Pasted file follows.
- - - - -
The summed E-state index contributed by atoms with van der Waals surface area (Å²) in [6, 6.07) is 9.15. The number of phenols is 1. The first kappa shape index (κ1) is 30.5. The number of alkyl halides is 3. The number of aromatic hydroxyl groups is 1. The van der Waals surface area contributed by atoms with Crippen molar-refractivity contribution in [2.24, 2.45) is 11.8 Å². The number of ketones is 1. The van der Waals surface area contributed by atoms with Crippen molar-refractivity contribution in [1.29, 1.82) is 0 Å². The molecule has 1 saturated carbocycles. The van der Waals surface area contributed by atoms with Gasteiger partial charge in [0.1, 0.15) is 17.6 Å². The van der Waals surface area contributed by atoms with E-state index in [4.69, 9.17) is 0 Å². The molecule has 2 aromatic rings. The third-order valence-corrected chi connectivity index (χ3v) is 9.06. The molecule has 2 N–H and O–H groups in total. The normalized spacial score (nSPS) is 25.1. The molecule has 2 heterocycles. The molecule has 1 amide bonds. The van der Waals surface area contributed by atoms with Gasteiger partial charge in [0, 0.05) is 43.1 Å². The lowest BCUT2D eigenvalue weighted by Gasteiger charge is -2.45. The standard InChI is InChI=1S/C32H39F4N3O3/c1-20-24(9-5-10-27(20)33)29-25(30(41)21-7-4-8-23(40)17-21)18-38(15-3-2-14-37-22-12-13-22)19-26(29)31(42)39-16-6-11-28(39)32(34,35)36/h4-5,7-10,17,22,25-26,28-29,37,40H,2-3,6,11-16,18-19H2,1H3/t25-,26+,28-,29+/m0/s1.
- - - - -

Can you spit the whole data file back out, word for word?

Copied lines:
The summed E-state index contributed by atoms with van der Waals surface area (Å²) in [6, 6.07) is 9.15. The number of phenols is 1. The first kappa shape index (κ1) is 30.5. The number of alkyl halides is 3. The number of aromatic hydroxyl groups is 1. The van der Waals surface area contributed by atoms with Crippen molar-refractivity contribution in [2.24, 2.45) is 11.8 Å². The number of ketones is 1. The van der Waals surface area contributed by atoms with Crippen molar-refractivity contribution in [1.29, 1.82) is 0 Å². The molecule has 1 saturated carbocycles. The van der Waals surface area contributed by atoms with Gasteiger partial charge in [0.1, 0.15) is 17.6 Å². The van der Waals surface area contributed by atoms with E-state index in [4.69, 9.17) is 0 Å². The molecule has 2 aromatic rings. The third-order valence-corrected chi connectivity index (χ3v) is 9.06. The molecule has 2 N–H and O–H groups in total. The normalized spacial score (nSPS) is 25.1. The molecule has 2 heterocycles. The molecule has 1 amide bonds. The van der Waals surface area contributed by atoms with Gasteiger partial charge in [0, 0.05) is 43.1 Å². The lowest BCUT2D eigenvalue weighted by Gasteiger charge is -2.45. The standard InChI is InChI=1S/C32H39F4N3O3/c1-20-24(9-5-10-27(20)33)29-25(30(41)21-7-4-8-23(40)17-21)18-38(15-3-2-14-37-22-12-13-22)19-26(29)31(42)39-16-6-11-28(39)32(34,35)36/h4-5,7-10,17,22,25-26,28-29,37,40H,2-3,6,11-16,18-19H2,1H3/t25-,26+,28-,29+/m0/s1.